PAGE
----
But it was only when Orton met Kenneth Halliwell that, as Leonie puts it, "this inarticulate young man became articulate." Orton found Gibbons, Shakespeare, fine art, and his muse. At first they wrote together, but everything was rejected. In 1957 Orton struck out on his own, severing the literary cord with Halliwell with the diary novel, Between Us Girls. It is the work from this period that Leonie is making available for the first time.

He is a playwright, not a novelist, so the book falters. It is about an aspiring actress, Susan Hope, who is duped into the white-slave trade in Mexico, before winding up in Hollywood. John Lahr described it as Orton's "first exercise in literary ventriloquism: speaking and yet not seeming to speak." The experiment doesn't always work. Susan Hope often sounds more like a camp young man, i.e. Orton. There are some Ortonesque gems, however, such as when Hope sees Evelyn Eliot at the station on their way to Mexico, who shines "with vulgarity; she had the glamour of a film-star and the accent of a crow."

The plays Fred and Madge and The Visitors, written between 1959 and 1961, illuminate Orton's iconoclastic view of life. For him nothing was sacred; at a time when the local bobby was still respected, his policemen are corrupt, weasel-like characters. Influenced by Beckett, the plays are surreal but very funny—an attack on lower-middle-class values and the obsession with work as a virtue. Doing their bit for the world, Fred rolls a stone up a plank of wood every day and Madge sieves water. Then they rebel and emigrate to an Indian fantasy-land with "swaying palms and the camels and the seductive dances of the Murri-murri". The Visitors is a loose sequel, set in a hospital with cold-hearted, indifferent nurses. It mocks the false sentimentality of death.

As Orton launched out on his own, the cracks in his relationship with Halliwell were beginning to show. Leonie met Halliwell twice. "When I went to see Loot in 1966, I went to their flat. The walls were covered with religious pictures—Michelangelo, the Crucification [sic] of Jesus—all images of death. I thought Kenneth was very odd. He brought out a Battenburg cake and then sat on the edge of his seat, shaking his head from side to side. I now realise he was very ill. He was desperate, crying out for help."

Orton had learned from his own fractured family life to deny the truth of what was happening around him. As he became the West End's most feted playwright, fraternising with the young Beatles, his life the stuff of the gossip columns, Halliwell became a manic depressive. Less than a year after Leonie met Halliwell, he would murder Orton, no longer able to cope with his lover's success.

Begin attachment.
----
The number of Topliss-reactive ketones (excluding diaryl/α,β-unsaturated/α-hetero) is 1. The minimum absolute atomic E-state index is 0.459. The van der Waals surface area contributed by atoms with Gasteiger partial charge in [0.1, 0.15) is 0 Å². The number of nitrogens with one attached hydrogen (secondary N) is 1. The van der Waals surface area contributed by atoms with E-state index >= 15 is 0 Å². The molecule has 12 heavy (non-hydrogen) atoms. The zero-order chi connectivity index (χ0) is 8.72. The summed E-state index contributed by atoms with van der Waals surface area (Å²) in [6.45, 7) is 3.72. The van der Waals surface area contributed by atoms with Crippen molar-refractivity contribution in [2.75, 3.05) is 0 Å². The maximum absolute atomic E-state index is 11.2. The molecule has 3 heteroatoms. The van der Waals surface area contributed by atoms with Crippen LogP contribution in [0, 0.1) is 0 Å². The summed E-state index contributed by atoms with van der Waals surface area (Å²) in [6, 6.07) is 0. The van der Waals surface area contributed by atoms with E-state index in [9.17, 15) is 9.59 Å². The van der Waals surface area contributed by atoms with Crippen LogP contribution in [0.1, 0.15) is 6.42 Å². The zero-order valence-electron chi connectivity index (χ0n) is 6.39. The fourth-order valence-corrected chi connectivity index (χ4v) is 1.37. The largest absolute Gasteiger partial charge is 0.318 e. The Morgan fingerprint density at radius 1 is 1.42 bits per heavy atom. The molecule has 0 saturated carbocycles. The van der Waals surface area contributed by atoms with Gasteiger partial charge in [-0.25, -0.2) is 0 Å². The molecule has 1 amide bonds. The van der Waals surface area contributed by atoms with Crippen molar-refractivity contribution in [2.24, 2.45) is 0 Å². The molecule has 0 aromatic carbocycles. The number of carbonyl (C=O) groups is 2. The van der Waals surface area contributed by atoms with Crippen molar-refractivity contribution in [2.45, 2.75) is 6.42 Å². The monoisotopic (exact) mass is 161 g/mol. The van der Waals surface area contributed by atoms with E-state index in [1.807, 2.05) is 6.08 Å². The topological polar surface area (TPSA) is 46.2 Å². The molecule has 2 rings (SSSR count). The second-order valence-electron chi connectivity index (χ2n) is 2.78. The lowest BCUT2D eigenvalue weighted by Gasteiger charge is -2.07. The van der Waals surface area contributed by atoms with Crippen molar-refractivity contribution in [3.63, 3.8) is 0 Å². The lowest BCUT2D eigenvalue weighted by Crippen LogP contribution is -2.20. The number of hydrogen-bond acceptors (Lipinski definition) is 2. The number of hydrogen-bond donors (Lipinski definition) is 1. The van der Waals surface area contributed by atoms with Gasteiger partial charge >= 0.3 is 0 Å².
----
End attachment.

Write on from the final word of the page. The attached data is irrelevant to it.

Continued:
Watching Leonie at home, I had glimpses of how the real and surreal blur. We were greeted by her 29-year-old daughter, Rachel, sitting on the patio cutting bananas out of yellow tiles for a pool-pond sculpture, blue lizards and jungle as the background. "It's to be like a Rousseau painting," says Leonie, who bustled around, finding Orton's original Sgt Pepper album, his old typewriter and much-loved grey fake-fur jacket which had been the dog's blanket for years (Leonie had rescued it from elder brother Douglas). With the jacket round her shoulders, she began reading out excerpts of Fred and Madge from the kitchen table crying with laughter. It all seemed curiously apt, an accolade to her "actor-brother" who once said, "You can't be a rationalist in an irrational world. It isn't rational."


This is where we consider Joe Orton through other people’s works.

I recently discovered a poem by Ira Cohen entitled “From The Moroccan Journal” (1987) that includes the line: “ Is that Kenneth Halliwell looking for Joe Orton?” I will try to find out more about it. You can read the entire poem online at the following address: Go to: http://www.thing.net/~grist/ld/i-cohen.htm < http://www.thing.net/~grist/ld/i-cohen.htm > You can find out more about Ira Cohen’s work here: Go to: http://www.bigbridge.org/ira.htm < http://www.bigbridge.org/ira.htm >


Chloe SevignyThe New Group in New York is staging a new production of What the Butler Saw, directed by Scott Elliott, with cult actress Chloë Sevigny playing the part of Geraldine Barclay (presumably). The first preview took place on October 31. Opening night was on November 12. The play runs until December 10. Performances are at 8 pm Tues-Sat, 2 pm on Saturdays and 3 pm on Sundays. Performances take place at St Clement’s Church, 423 W. 46th Street (9/10th Ave.). This is what broadway.com has to say about it: “Chloe Sevigny, the Oscar-nominated actress of Boys Don’t Cry, will star in Scott Elliott’s production of Joe Orton’s What The Butler Saw. The classic sex farce will play a six-week engagement at the The New Group Theater at St. Clement’s Church beginning October 31. Opening night is set for November 12. What The Butler Saw is the story of Dr. and Mrs. Prentice, who spend as much energy hiding their affairs as they do pursuing them. In addition to doing the occasional classic sex farce, the New Group is a non-profit organization that produces new plays by emerging writers and offers support for work in all stages of development. The New Group’s Founding Director Scott Elliott, who is known for both his stage work (Broadway: Present Laughter, Three Sisters, off-Broadway: East is East, Goose Pimples) and his film work (A Map of the World) will direct Dylan Baker as Dr. Prentice, Lisa Emery as Mrs. Prentice and Sevigny as Miss Barclay. Before she was Hollywood royalty, Sevigny was best known for gritty work in art house faves like Kids and The Last Days of Disco.” And here is The Village Voice’s review: “Joe Orton worked in the same tradition as Ayckbourn, much the way a dynamiter works the same mine as a shoveler. Orton was out to inject modernism's insanity into the nightmare erotics of farce, a task at which he might have succeeded more subtly if he'd lived. What the Butler Saw, his last play, is full of imperishably witty lines but a complete hell to put onstage. The writing's half Oscar Wilde and half Feydeau; either the epigrams block the action or it tramples them underfoot. And the farce has its own internal problems, including a carefree acknowledgment of sexuality that makes all its furtiveness absurd in the wrong sense. Scott Elliott's production for the New Group takes the bravest but least practical way out of this impasse: treating the piece as a work of wit, he slows it down, until the final bedlam, with chilling gravity. True, the witticisms are all audible, but the characters, with few exceptions, are reduced to monochrome, while the laughs vanish in the antiseptic air. For a final blow, Elliott has Peter Frechette's oleaginous Dr. Rance deliver his demonized interpretation of the goings-on, not to the person onstage with him, but into a tape recorder, at one stroke removing from the demented speech both Rance's delight in it and its dramatic effect. The moment's especially annoying because the other person onstage is the splendid Lisa Emery, who comes closer than any actress I've seen to making sense of Mrs. Prentice: self-righteous, embittered, bisexual nymphomaniacs traumatized by rape aren't easy to play. Especially with all those damn epigrams. The other strong performance, in a much less demanding role, is Max Baker's Sergeant Match.” Go to: http://www.newgrouptheater.com Go to: http://www.chloesevigny.com/ Go to: http://www.broadway.com Go to: http://www.villagevoice.com